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Lethbridge Herald Newspaper Archives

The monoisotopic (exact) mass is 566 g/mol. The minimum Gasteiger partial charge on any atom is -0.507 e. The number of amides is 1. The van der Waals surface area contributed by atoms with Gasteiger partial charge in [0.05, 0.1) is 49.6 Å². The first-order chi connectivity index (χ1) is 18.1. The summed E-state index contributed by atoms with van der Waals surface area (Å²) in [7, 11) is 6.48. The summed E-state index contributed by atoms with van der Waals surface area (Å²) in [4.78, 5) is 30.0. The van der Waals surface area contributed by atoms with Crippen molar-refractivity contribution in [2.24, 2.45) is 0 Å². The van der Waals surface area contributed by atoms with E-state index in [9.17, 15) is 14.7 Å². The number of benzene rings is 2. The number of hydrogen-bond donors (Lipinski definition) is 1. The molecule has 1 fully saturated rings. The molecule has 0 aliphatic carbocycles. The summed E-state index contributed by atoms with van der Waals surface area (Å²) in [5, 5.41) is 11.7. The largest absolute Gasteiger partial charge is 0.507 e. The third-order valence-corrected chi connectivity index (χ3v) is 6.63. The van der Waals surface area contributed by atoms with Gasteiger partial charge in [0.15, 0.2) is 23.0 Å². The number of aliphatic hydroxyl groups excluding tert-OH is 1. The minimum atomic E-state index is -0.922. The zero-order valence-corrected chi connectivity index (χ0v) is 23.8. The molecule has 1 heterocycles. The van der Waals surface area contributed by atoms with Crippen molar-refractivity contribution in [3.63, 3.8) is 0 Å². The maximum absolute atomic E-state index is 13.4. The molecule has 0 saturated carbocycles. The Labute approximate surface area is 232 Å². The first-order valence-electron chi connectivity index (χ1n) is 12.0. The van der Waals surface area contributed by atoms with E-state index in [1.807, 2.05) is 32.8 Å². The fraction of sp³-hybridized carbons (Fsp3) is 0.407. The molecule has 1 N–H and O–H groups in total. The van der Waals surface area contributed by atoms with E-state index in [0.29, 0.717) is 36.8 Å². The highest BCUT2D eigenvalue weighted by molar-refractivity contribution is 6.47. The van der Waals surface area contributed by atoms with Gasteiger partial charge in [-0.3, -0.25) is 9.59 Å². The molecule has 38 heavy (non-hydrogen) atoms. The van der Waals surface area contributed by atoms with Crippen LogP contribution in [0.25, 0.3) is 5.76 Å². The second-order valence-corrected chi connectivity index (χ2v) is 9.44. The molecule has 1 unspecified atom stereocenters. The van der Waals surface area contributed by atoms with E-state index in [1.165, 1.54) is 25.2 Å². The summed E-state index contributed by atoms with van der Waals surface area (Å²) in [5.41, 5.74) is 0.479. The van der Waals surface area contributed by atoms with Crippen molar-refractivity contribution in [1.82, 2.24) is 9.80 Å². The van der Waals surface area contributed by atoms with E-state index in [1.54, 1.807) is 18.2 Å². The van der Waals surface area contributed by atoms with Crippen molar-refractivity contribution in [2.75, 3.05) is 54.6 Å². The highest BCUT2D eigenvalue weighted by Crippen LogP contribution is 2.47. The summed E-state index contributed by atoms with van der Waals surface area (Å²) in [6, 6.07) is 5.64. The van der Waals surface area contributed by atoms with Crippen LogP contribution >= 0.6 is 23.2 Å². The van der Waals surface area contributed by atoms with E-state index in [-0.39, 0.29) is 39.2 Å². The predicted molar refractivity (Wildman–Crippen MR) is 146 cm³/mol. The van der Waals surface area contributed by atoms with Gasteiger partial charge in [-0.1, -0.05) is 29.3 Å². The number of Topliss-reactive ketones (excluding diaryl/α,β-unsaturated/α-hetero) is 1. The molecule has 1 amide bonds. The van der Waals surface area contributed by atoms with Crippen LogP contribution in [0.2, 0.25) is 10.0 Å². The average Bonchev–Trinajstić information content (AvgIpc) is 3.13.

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Lethbridge Herald, The (Newspaper) - May 21, 1970, Lethbridge, Alberta Iriuridoy, May 21, 1970 THE LETHBRIDGt HERALD 13 Ann Landers DEAR ANN LANDERS: I was interested in the letter from the girl whose boyfriend asked her to have a butterfly tatooed on her hip. It seems the kook wanted a'highly per- sonal symbol of her undying love and devotion something no one but he could see. Please tell the girl not to be a fool. Four years ago I had my backside tatooed to prove to my fiance that I'd do anything for him. We are married now but not a day goes by that I don't regret my lunacy. I, too, thought nobody but my true love would see it, but I was wrong. A lot of people have seen it. When I was hospitalized for my babies I was the talk of the maternity ward. Last year I joined an exercise class and had to drop but when the word got around. Everybody wanted to see the "tatooed lady." I felt like a circus freak; I can't describe the misery this ridiculous thing has caused me. Please tell that gal to prove her undying love and devotion some other way or better yet let him prove his by dropping the idea. Under The Skin DEAR S. U. S.: One might call this exchange "The Tail of Two Sitties." Thanks for the testimonial. I hope your letter shook the Dickens out of her. DEAR ANN LANDERS: What has happened to deceny, kindness, and love of one's fellow man? Every day I hear about another incident that causes me to mourn for the way our world is going. This morning my 'dear, sweet neighbor received the crudest blow imaginable. Her youngest son underwent surgery a few days ago. He was a lovable, bright-eyed boy of IS. The operation was a success, according to the doctor, but complications set in and he took a turn for the worse. His parents were with him until p.m. last night. He seemed to be resting comfortably. The doctor assured them he was out of danger. This morning at 8 a.m. his mother phoned the hospital to ask the floor nurse if the patient had had a good night. She was told there was no point in trying to locate the floor nurse because "the boy died early this morning." The mother sank to her knees aiid her husband took the receiver from her hand. How can people be so brutal? What can be done to prevent such acts of cruelty? Please print the name of the hospital. I Hunk the world ought to know about things like this. At Heart Friend DEAR FRIEND: It wouldn't be fair to print Hie name of the hospital. Why give the whole hospital a black eye- because of one stupid employee? Most hospitals have a standard procedure for informing the family of a death. A nurse phones and .says the patient Is "very low" and suggests that they come to the hospital. When the family arrives, a doctor or.clergyman someone who can handle the situation, gently breaks the news. Your neighbors should make an appointment with that hospitals' chief administrator and inform him of the heartless manner In which they were tnld of their son's death. Perhapi they can spare eomeoBe else. More for your Silver Dollar! 48 Piece Service for Eight Definite Stand On Social Issues 1881 Q Rogers 0 Service consists, ofi mill teaspoons, 8 regular teaspoons, 8 dessert or soup spoons, 8 forks, 6 salad forks, 8 hollow handle knives: A complete table setting for eight. Introducing NEW SCANDINAVIA Come and see the contemporary Danish I styling, the modern out- 1 line and pierced design, the crown of deeply carved-scrolls. You'll want SCANDINAVIA! NORDIC Drawer Chest Handsome addition to your dining room; anti-tarnish .lining. Holds 120 pieces. An outstanding value... beautiful patterns to choose. Quality silver- plate guaranteed by Oneida Silver- smiths. Your dollar buys chest and silverware. 71 Piece Service for 12 Drawer Chest included Offer available In: New BAROQUE ROSE', Oiher. services (silverware only) from Convenient Budget Available! OPEN Till p.m. THURS. AND FRI. NIGHTS You Always Do Barter at: 3rd AVf. S. PHONS 3J7-5767 Action Course Set For Vanier Institute By BOB DOUGLAS OTTAWA (CP) Van- ler Institute of the Family is spreading its wings. The new creature, unlike the old, takes definite stands on social issues. It is also trying to tell Cana- dians that it is not a Victorian institution bound to one con- cept of the family. The change has come in re- cent months following several years of criticism from people Who urged more action. Institute members say other factors in the change are the natural growth of the institute and strong leadership by Mrs. A. F. W. Plumptre, its presi- dent. The institute was set up in 1965 on an annual budget under the patronage of then Governor-G e n e r a 1 Georges Vanier. Mrs. Vanier became patron on her hus- band's death in 1967. It is backed by the federal and provincial governments plus private donations with an ag- gregate nest-egg of about The institute has been main- ly a fact-gathering body. It has sponsored original re- search in such fields as the family in agricultural society and the laws and Uie family. Stewart Sutton, 60, appoint- ed secretary-general in 1966, says years were spent getting organized. Two more years marched by while the organization tried to find out from its researchers where it should concentrate. .Some members of the insti- tute were unhappy at the pace. Dr. Benjamin Schlesinger, professor of social work at the University of Toronto, said in 1968 that the institute was "sitting on its hands" in re- searching the problems of the family. Discussion groups at the in- stitute's 1968 annual meeting said they wanted more action They wanted the institute to get into the area of policy. The theme was taken up by Dr. Phillipe Garigue, dean of the school of social work at the University of Montreal, in THE BETTER HALF By Bob Barnes 'Pet cemeteries are becoming Very popular, and now your Aunt Mollie wants to use one... Keavensl...Imagine trying to get your Uncle Fred into one jusr to save tnoneyl" a paper to the conference of Canadian Roman Catholic bishops just before the annual meeting of the institute in April. He called for a family policy for Canada. But the institute had al- ready started changing course by that time. It presented a brief to the Senate poverty committee de- claring the poor cannot better themselves because of dis- crimination In the labor mar- ket, the consumer market ed- ucation, health and bousing services. A careful review of future taxation policies was sug- gested to ensure tot low-in- come groups would not be harder lu't than they are now. In an interview, Mr. Sutton said the institute's board of directors is considering presenting a brief to the Com- mons finance committee on the government white paper on tax reform. The brief would deal with the impact of tax proposals on the family. Tackling the problem of supplementary child care, the Institute decided at its recent annual meeting to urge that such help be made available to all Canadians. Supplementary child care includes day care centres, nursery schools, licensed day care homes and after-school programs. The board of directors is also working on a statement of long-term goals which will make clear that the institute is not tied to any one view of 'the family. Some members say the In- stitute was associated with a Victorian view of the family, though this was never adopted as policy. ADAPTS TO CHANGE Mrs. Plumpfre said in a telephone interview from her West Hill, Ont, home near Toronto that there could be many types of family. People living in communes might be regarded as fami- lies, she said, adding that the institute must be open to changing forms of the family in society. (INTERIORS) LTD. 912 3rd S. Phone 328-5777 The budget of about a year is the interest of the fund of more than received from the federal and provincial governments and private donations. The f e d e r a 1 government made an initial grant of and has promised to make an additional lump-sum grant matching other contri- butions at the end of the insti- tute's campaign for money in late 1972. Mr. Button said the institute will not be supporting as many research projects as it once did. It will be concen- trating more on providing in- formation on family matters to interested groups and call- ing seminars and conferences on family problems, he said. Financial support might also be offered for pilot pro- jects working with families across the country. Mr. Button says criticism of the institute for failing to speak out on social issues was fair. He said he regards the new emphasis on public state- ments as more a change in policy than hi practice. The change pleases many members. Arnold Heeney, Canadian chairman of the International Joint Commission, said he hopes the institute will con- tinue to be progressive. He had been pressing for more emphasis on youth- only three of the 125 members are under hoped thu would gradually be accom- plished. SHOE FASHIONS FROM AROUND THE WORLD at LETHBRIDGE'S NEWEST SHOE BOUTIQUE WORLD OF SHOES 317A SIXTH STREET SOUTH Do you put a higher price on an Olds than we do? Our own surveys Indicate that quite a few people think an OWsmoblle Is .out of their reach. They think it costs a lot more than it really does. Result? Many people buy an ordinary car and end up with a lot less car and value for their money, It's so unnecessary, too, because Oldsmobile has many models that are priced right'down with the so-called low-priced cars. Each with all the-traditional values an Oldsmobile represents. Great engineering. Fine performance. Exceptional comfort Solid quality. So If you're going to pay the price of an Olds, you should get one. See your Olds dealer this week. He'll prove to you that you're closer to an Olds than you think. CutlMt S: The sporty Olds-one of nine Olds models priced right down wffli a lot of low-priced names. But Cutlass really widens the value igap with standard features like these: D Regular-gas Rocket V3 D Nylon-blend loop-pile carpeting a Foam-padded D Deluxe steering wheel U Door side-guard beams D Recessed windshield wipers Q Hidden radio antenna. OMemeMe 4-44 Indy Pan Car 1t70. OLDSMOBILE Escape from ttw ordinary. -SEE YOUR LOCAL AUTHORIZED OLDSMOBttJE DEAL! AUTHORIZED CUTLASS DEAUR IN LFTHBRIDGI Beny Chevrole t Oldsmobile (1959) Ltd 2NP AVI. AND ITH STRUT SOUTH, IITHBRIDGI, AITA. PHONI 317-1147 ;